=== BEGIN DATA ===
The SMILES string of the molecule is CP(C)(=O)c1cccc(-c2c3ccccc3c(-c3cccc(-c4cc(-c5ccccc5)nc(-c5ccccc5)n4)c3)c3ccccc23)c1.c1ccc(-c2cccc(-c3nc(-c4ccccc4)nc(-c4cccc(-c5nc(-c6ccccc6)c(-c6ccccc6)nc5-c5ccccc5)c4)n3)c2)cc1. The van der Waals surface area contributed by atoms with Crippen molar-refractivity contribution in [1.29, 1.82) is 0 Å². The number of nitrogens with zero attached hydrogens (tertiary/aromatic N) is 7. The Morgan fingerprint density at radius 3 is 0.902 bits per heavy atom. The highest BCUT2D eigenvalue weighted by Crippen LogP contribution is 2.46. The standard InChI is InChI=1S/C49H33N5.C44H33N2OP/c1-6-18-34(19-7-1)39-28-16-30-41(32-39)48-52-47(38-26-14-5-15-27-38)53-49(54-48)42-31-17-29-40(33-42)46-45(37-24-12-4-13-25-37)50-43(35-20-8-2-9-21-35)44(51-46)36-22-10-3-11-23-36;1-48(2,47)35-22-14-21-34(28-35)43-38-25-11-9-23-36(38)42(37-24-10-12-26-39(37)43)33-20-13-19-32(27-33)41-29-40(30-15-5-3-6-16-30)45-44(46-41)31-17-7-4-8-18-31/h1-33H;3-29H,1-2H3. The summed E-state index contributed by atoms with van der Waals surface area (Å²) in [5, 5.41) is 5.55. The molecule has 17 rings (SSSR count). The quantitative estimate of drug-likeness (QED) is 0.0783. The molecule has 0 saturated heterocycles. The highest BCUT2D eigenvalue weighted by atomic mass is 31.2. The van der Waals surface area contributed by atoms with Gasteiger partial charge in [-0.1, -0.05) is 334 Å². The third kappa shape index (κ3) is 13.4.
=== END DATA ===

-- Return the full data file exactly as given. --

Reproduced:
The SMILES string of the molecule is CP(C)(=O)c1cccc(-c2c3ccccc3c(-c3cccc(-c4cc(-c5ccccc5)nc(-c5ccccc5)n4)c3)c3ccccc23)c1.c1ccc(-c2cccc(-c3nc(-c4ccccc4)nc(-c4cccc(-c5nc(-c6ccccc6)c(-c6ccccc6)nc5-c5ccccc5)c4)n3)c2)cc1. The van der Waals surface area contributed by atoms with Crippen molar-refractivity contribution in [1.29, 1.82) is 0 Å². The number of nitrogens with zero attached hydrogens (tertiary/aromatic N) is 7. The Morgan fingerprint density at radius 3 is 0.902 bits per heavy atom. The highest BCUT2D eigenvalue weighted by Crippen LogP contribution is 2.46. The standard InChI is InChI=1S/C49H33N5.C44H33N2OP/c1-6-18-34(19-7-1)39-28-16-30-41(32-39)48-52-47(38-26-14-5-15-27-38)53-49(54-48)42-31-17-29-40(33-42)46-45(37-24-12-4-13-25-37)50-43(35-20-8-2-9-21-35)44(51-46)36-22-10-3-11-23-36;1-48(2,47)35-22-14-21-34(28-35)43-38-25-11-9-23-36(38)42(37-24-10-12-26-39(37)43)33-20-13-19-32(27-33)41-29-40(30-15-5-3-6-16-30)45-44(46-41)31-17-7-4-8-18-31/h1-33H;3-29H,1-2H3. The summed E-state index contributed by atoms with van der Waals surface area (Å²) in [5, 5.41) is 5.55. The molecule has 17 rings (SSSR count). The quantitative estimate of drug-likeness (QED) is 0.0783. The molecule has 0 saturated heterocycles. The highest BCUT2D eigenvalue weighted by atomic mass is 31.2. The van der Waals surface area contributed by atoms with Gasteiger partial charge in [-0.1, -0.05) is 334 Å². The third kappa shape index (κ3) is 13.4.